For example in a recent (and ridiculous) law suit brought against Apple by a woman who wanted $5,000 for every person that had their iPhone bricked by the IO4 update the judge set something of a legal precedent.  The woman (named Bianca Wofford) lost the suit, but she lost is because the judge ruled that Software was not a service or a good (as well as the fact that a free upgrade cannot be held to sale or lease laws). This point is very interesting and will play heavily in future litigation.

If software is not a service or a good what exactly is it? If on the one hand it is excluded from sale or lease laws then there is no possibility of theft as there is no monetary value to it and possess no real-world value. This little precedent might be interesting to watch in future copyright and IP based litigation. Now someone can argue that as software is not a good or service and it cannot be sold or leased (as anything that can, must be held to sale and lease laws) then there is no crime committed in the free and open use of any software available.

Of course I would not run out and start downloading all of the software out there as this legal loophole will quickly be sown up by the companies that are dependent on software-as-a-service revenue. It does illustrate something that is wrong with the legal system and technology in general though and ties in with the SOPA movement in a way that many might miss. What we have is a lack up a clear definition of the items that are in dispute. What IS software, what constitutes theft of un-real property? The laws on this are so vague that you could (under the current system) be guilty of IP theft for having a copyrighted work on display in a picture of you taken by someone else, or for a YouTube video that has music playing in the background on the radio.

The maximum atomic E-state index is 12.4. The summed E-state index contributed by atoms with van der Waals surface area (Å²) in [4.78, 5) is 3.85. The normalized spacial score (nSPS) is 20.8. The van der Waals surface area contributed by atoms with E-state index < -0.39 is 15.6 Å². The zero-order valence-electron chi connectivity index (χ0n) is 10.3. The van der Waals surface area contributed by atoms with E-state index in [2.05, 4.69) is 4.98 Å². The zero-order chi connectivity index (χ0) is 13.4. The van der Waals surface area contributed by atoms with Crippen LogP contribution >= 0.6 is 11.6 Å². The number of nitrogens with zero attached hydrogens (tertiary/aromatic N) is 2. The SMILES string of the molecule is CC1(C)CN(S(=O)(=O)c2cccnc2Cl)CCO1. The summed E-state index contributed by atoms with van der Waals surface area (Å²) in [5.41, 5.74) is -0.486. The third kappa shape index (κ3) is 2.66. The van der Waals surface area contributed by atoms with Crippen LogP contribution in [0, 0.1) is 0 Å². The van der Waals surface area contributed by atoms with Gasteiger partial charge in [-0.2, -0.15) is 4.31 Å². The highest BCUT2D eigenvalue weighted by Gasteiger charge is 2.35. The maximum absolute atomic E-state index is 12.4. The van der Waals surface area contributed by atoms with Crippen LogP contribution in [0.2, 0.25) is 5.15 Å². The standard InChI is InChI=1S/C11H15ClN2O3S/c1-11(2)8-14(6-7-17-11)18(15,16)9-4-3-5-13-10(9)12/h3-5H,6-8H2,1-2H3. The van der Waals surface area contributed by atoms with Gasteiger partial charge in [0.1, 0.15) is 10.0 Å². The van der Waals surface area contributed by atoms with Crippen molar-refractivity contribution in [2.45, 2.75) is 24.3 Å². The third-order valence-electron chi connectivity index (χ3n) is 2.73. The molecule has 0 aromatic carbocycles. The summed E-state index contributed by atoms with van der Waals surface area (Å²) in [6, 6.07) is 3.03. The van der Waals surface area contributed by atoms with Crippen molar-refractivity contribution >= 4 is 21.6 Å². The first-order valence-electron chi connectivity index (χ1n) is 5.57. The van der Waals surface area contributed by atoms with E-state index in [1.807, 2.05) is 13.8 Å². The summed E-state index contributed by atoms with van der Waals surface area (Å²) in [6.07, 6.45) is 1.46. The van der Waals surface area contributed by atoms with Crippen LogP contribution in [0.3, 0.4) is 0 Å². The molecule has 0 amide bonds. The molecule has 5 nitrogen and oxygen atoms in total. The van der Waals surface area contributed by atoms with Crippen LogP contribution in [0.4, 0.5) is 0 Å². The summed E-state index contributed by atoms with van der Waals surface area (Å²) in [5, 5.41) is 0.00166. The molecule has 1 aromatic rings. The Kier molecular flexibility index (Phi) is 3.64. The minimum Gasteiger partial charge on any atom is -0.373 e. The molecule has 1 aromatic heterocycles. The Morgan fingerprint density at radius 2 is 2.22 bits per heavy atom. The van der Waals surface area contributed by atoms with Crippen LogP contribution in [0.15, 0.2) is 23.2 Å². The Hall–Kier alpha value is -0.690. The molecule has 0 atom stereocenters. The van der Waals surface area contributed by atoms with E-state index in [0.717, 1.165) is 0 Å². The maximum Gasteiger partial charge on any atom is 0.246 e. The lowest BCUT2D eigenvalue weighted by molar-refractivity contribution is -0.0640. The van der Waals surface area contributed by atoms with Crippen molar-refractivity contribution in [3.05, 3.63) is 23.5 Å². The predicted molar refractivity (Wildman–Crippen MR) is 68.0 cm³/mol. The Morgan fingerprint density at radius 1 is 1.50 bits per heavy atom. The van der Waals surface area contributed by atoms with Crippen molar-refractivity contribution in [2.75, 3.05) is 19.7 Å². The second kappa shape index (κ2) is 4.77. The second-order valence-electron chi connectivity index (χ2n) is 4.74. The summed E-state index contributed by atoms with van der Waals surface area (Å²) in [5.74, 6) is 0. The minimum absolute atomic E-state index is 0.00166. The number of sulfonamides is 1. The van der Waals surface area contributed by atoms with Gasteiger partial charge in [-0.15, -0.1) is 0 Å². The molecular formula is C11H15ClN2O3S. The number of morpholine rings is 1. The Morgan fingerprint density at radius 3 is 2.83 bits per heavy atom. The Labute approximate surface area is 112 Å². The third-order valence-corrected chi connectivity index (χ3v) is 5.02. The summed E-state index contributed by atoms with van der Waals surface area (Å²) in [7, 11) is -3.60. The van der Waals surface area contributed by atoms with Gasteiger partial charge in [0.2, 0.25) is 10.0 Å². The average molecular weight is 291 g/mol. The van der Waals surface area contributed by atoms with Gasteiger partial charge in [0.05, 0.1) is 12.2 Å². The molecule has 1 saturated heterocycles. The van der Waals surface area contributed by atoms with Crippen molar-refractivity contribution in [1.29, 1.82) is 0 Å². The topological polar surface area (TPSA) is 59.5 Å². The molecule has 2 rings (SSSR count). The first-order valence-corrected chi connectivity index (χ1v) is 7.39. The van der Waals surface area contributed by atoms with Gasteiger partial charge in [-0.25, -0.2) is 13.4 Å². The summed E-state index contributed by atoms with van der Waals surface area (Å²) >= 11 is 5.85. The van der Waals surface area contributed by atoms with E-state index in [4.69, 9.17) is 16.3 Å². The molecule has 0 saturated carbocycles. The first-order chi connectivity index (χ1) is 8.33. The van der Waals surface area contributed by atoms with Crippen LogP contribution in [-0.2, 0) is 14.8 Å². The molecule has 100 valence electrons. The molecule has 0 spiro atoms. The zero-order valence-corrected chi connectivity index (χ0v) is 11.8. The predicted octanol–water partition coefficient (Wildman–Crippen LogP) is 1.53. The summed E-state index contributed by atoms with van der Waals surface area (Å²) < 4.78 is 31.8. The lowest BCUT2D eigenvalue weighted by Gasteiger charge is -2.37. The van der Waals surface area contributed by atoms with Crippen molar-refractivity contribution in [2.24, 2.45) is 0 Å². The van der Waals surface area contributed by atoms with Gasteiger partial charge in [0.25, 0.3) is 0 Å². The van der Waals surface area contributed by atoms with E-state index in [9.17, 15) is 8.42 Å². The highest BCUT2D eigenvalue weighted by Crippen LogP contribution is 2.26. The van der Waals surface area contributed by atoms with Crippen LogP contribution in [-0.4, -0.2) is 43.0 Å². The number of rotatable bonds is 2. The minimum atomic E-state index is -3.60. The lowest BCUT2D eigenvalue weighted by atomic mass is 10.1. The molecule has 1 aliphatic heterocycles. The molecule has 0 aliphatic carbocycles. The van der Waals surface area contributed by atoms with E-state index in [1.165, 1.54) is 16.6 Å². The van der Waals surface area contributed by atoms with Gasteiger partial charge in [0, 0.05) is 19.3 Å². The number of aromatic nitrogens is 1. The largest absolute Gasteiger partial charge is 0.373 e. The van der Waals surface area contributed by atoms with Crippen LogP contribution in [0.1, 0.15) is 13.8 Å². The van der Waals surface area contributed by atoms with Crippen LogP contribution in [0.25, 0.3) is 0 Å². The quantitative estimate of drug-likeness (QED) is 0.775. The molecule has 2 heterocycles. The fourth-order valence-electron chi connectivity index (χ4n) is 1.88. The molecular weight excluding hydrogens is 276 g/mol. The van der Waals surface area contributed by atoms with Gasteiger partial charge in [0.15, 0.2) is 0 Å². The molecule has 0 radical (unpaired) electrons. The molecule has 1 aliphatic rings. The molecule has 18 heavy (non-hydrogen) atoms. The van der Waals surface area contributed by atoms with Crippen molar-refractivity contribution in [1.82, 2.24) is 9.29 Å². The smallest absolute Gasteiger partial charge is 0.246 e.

Until the laws are defined (and right now it is in the interest of the media and software companies to have it vague) or the judges and lawmakers are educated in the way technology works the legal system will continue to be abused by corporations while the consumers are left holding the bag.  At least in this case a definition will need to be put in place as the current one is not beneficial to any company trying to sell their software.

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Published in Editorials
Tuesday, 18 October 2011 22:52

Australians Going Online to get Their Tab Fix